How many times have we heard the question, “What am I here for?” Do you suppose Moses ever asked the same question? In today’s reading from Exodus 1:18 through Exodus 2:10, the Hebrew midwives who were told to kill the male Hebrew babies use the excuse that the Hebrew women are quick (lively in one translation) and deliver their babies before the midwives are able to arrive. Scripture tells us that God blesses them to be parents of strong children because of their integrity. But Pharaoh decides then that they should just throw the living boy babies in the river.
As our story progresses, we see Moses delivered multiple times. First, he is delivered as a newborn. Then, for three months, he is delivered from being discovered as his mother hides him to keep Pharaoh’s people from killing him. When his mother places him in a basket of reeds and hides him in the river, he is delivered from being alone as his sister, who works as a handmaid for Pharaoh’s daughter, keeps watch over the floating basket. And then he is delivered from the water when Pharaoh’s daughter finds him, and from death when she takes pity on him. He is delivered from being an orphan when his big sister offers to get a Hebrew woman to nurse the infant and goes to get Moses’ own mother for the task. Finally, he is delivered from being raised in ignorance of his true identity by having his mother and sister around to speak the truth to him about his heritage as a Hebrew.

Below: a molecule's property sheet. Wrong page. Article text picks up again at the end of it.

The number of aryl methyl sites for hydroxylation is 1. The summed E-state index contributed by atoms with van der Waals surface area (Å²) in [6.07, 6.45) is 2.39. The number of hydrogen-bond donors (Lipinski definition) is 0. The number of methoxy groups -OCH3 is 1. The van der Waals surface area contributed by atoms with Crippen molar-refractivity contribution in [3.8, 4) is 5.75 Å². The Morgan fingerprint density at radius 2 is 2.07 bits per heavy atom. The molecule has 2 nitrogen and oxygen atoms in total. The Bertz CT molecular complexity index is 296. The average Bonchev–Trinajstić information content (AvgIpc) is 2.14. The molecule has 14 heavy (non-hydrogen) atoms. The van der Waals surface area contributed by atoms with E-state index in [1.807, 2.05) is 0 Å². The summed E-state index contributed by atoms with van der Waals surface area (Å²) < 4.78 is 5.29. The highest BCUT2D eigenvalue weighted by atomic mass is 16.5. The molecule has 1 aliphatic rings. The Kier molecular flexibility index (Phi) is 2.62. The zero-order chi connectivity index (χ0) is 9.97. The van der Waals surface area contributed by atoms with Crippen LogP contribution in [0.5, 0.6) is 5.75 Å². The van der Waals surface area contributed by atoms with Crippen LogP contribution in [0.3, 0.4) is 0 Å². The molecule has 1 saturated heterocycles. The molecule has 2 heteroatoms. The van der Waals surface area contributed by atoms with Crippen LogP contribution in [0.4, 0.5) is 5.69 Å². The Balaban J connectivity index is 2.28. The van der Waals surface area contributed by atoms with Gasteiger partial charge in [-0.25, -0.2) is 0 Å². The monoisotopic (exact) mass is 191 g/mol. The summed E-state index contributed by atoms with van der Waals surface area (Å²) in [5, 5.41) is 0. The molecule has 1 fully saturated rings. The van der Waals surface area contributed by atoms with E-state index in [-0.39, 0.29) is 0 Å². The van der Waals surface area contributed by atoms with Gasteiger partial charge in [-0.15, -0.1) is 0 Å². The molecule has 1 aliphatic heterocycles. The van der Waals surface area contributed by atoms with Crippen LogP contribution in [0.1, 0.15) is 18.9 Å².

The story has a long way to go before we will see Moses act as a deliverer for his people, but we are told in today’s reading that his lineage comes from the tribe of Levi, and we will learn later that this is the tribe of the priesthood. And what are priests called to do? They help people in becoming delivered from the bondage of sin. So deliverance was in his DNA as well as in his history.
Deliverance is also in our DNA through our salvation and new birth in Yahshua. In 1st Peter 2:9 (NKJV–italics mine) we read, “But you are a chosen generation, a royal priesthood, a holy nation, His own special people, that you may proclaim the praises of Him who called you out of darkness into His marvelous light.” Just like Moses experienced an abundance of deliverance to become a deliverer, we who have been delivered (saved) from sin through the grace and mercy in the Blood of Christ were also delivered for a purpose. We may not all do the same job, but we all can do whatever we are called to do for the same reason–to help deliver others from an eternity of separation from the presence of their Loving Creator.